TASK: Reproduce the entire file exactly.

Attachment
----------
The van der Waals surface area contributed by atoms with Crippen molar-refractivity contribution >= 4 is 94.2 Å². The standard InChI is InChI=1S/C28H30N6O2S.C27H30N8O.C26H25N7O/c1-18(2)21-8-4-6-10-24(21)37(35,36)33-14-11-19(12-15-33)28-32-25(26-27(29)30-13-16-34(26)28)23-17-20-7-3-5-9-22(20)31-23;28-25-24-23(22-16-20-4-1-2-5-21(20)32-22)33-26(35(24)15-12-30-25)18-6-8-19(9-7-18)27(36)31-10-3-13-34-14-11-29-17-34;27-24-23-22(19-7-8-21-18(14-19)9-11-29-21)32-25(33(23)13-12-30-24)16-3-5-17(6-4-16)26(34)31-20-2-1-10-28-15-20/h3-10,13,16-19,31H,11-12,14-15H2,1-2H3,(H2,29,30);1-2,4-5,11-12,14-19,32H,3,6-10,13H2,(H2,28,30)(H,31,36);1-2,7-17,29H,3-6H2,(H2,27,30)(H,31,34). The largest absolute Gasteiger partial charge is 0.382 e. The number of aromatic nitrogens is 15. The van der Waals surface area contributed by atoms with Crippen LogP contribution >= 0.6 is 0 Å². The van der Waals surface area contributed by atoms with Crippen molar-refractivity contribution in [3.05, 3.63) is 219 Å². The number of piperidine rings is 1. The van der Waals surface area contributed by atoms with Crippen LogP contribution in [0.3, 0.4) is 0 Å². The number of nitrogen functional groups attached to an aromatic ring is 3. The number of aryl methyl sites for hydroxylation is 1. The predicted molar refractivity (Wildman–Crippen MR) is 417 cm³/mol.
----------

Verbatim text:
The van der Waals surface area contributed by atoms with Crippen molar-refractivity contribution >= 4 is 94.2 Å². The standard InChI is InChI=1S/C28H30N6O2S.C27H30N8O.C26H25N7O/c1-18(2)21-8-4-6-10-24(21)37(35,36)33-14-11-19(12-15-33)28-32-25(26-27(29)30-13-16-34(26)28)23-17-20-7-3-5-9-22(20)31-23;28-25-24-23(22-16-20-4-1-2-5-21(20)32-22)33-26(35(24)15-12-30-25)18-6-8-19(9-7-18)27(36)31-10-3-13-34-14-11-29-17-34;27-24-23-22(19-7-8-21-18(14-19)9-11-29-21)32-25(33(23)13-12-30-24)16-3-5-17(6-4-16)26(34)31-20-2-1-10-28-15-20/h3-10,13,16-19,31H,11-12,14-15H2,1-2H3,(H2,29,30);1-2,4-5,11-12,14-19,32H,3,6-10,13H2,(H2,28,30)(H,31,36);1-2,7-17,29H,3-6H2,(H2,27,30)(H,31,34). The largest absolute Gasteiger partial charge is 0.382 e. The number of aromatic nitrogens is 15. The van der Waals surface area contributed by atoms with Crippen LogP contribution >= 0.6 is 0 Å². The van der Waals surface area contributed by atoms with Crippen molar-refractivity contribution in [3.05, 3.63) is 219 Å². The number of piperidine rings is 1. The van der Waals surface area contributed by atoms with Crippen LogP contribution in [0.3, 0.4) is 0 Å². The number of nitrogen functional groups attached to an aromatic ring is 3. The number of aryl methyl sites for hydroxylation is 1. The predicted molar refractivity (Wildman–Crippen MR) is 417 cm³/mol.